Criminal gangs divulged plans for moving drug shipments and carrying out killings on a messaging app secretly run by the FBI, law enforcement agencies say, after they unveiled a global sting operation that dealt an “unprecedented blow” to organised crime in countries around the world.
The operation known as Trojan Shield led to police raids in 18 nations. More than 800 suspects were arrested and more than 32 tonnes of drugs – including cocaine, cannabis, amphetamines and methamphetamines – were seized along with 250 firearms, 55 luxury cars and more than $US148 million ($A191 million) in cash and cryptocurrencies.
The seeds of the sting were sown when law enforcement agencies earlier took down two encrypted platforms, EncroChat and Sky ECC, that had been used by criminal gangs to organise drug trafficking and underworld hits.
With the gangs in the market for a new means of communication, the FBI stepped in with a covertly developed app called ANoM that was installed on modified mobile phones.
In the past 18 months, the FBI provided phones via unsuspecting middlemen to more than 300 gangs operating in more than 100 countries.
Intelligence gathered and analysed “enabled us to prevent murders. It led to the seizure of drugs that led to the seizure of weapons. And it helped prevent a number of crimes,” Calvin Shivers, assistant director of the FBI’s Criminal Investigative Division, told a news conference on Tuesday in The Hague, Netherlands.
The operation – led by the FBI with the involvement of the US Drug Enforcement Administration, the European Union police agency Europol and law enforcement agencies in several countries – dealt “an unprecedented blow to criminal networks, and this is worldwide”, said Dutch National Police Chief Constable Jannine van den Berg.
In Australia, the Australian Federal Police named the operation Ironside which saw more than $40 million dollars in cash seized and over 200 people arrested.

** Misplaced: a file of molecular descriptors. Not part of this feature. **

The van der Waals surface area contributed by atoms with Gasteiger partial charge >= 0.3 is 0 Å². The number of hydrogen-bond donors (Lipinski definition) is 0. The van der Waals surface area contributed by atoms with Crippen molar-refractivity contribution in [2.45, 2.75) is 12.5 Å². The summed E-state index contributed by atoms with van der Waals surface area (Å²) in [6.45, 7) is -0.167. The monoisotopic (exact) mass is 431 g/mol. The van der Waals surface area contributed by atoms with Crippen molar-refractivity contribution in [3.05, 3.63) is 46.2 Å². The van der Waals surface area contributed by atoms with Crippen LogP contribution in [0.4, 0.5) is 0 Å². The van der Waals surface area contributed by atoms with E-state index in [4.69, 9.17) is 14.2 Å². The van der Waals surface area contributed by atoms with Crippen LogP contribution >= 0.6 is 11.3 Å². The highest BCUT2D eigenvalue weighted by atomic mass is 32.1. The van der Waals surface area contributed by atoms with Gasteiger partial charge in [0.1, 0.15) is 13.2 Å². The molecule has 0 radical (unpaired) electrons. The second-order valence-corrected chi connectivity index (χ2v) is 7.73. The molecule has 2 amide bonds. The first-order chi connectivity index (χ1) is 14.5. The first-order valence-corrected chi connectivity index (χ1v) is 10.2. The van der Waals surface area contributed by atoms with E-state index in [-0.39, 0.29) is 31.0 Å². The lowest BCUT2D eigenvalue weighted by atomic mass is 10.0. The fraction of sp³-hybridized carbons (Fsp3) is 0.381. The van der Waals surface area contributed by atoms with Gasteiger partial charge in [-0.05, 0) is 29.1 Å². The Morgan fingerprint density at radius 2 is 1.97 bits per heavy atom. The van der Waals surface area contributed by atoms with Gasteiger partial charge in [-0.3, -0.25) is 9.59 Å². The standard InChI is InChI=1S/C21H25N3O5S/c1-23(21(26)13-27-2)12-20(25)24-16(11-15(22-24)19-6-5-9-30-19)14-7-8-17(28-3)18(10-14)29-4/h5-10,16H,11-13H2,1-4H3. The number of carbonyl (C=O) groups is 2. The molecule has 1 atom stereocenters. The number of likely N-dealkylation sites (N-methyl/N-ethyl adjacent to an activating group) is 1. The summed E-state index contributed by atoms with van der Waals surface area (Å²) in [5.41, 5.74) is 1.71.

Australian Federal Police Commander Jennifer Hearst called it “a watershed moment in global law enforcement history”.
The ANoM app became popular in criminal circles as users told one another it was a safe platform. All the time, police were looking over the shoulders of criminals as they discussed hits, drug shipments and other crimes.
“There was a void that was created by a lack of these encrypted platforms,” Shivers said, of the initial move to take down apps previously used by gangs.
“So that created an opportunity for collaboration with our international partners, to not only develop the specific tool but also to develop the process of gathering the intelligence and disseminating the intelligence.”
Law enforcement agencies from Sweden to New Zealand described the operation as having a significant impact.
Swedish police prevented a dozen planned killings and believe they have arrested several “leading actors in criminal networks”, according to Linda Staaf, the head of Sweden’s national criminal intelligence unit.
Finnish police said nearly 100 people have been detained and more than 500 kilograms of drugs confiscated, along with dozens of guns and cash worth hundreds of thousands of euros.
In Germany, the general prosecutor’s office in Frankfurt said more than 70 people were arrested on Monday and drugs, cash and weapons were also seized.
New Zealand police said they had arrested 35 people and seized drugs and assets worth millions of dollars.
European police last year delivered a major blow to organised crime after cracking an encrypted communications network, known as EncroChat, used by criminal gangs across the continent.
In March, Belgian police arrested dozens of people after cracking another encrypted chat system and seizing more than 17 tonnes of cocaine.
The latest operation went even further.
“The success of Operation Trojan Shield is a result of tremendous innovation, dedication and unprecedented international collaboration,” Shivers said. “And the results are staggering.”
By Mike Corder and Nick Perry – Australian Associated Press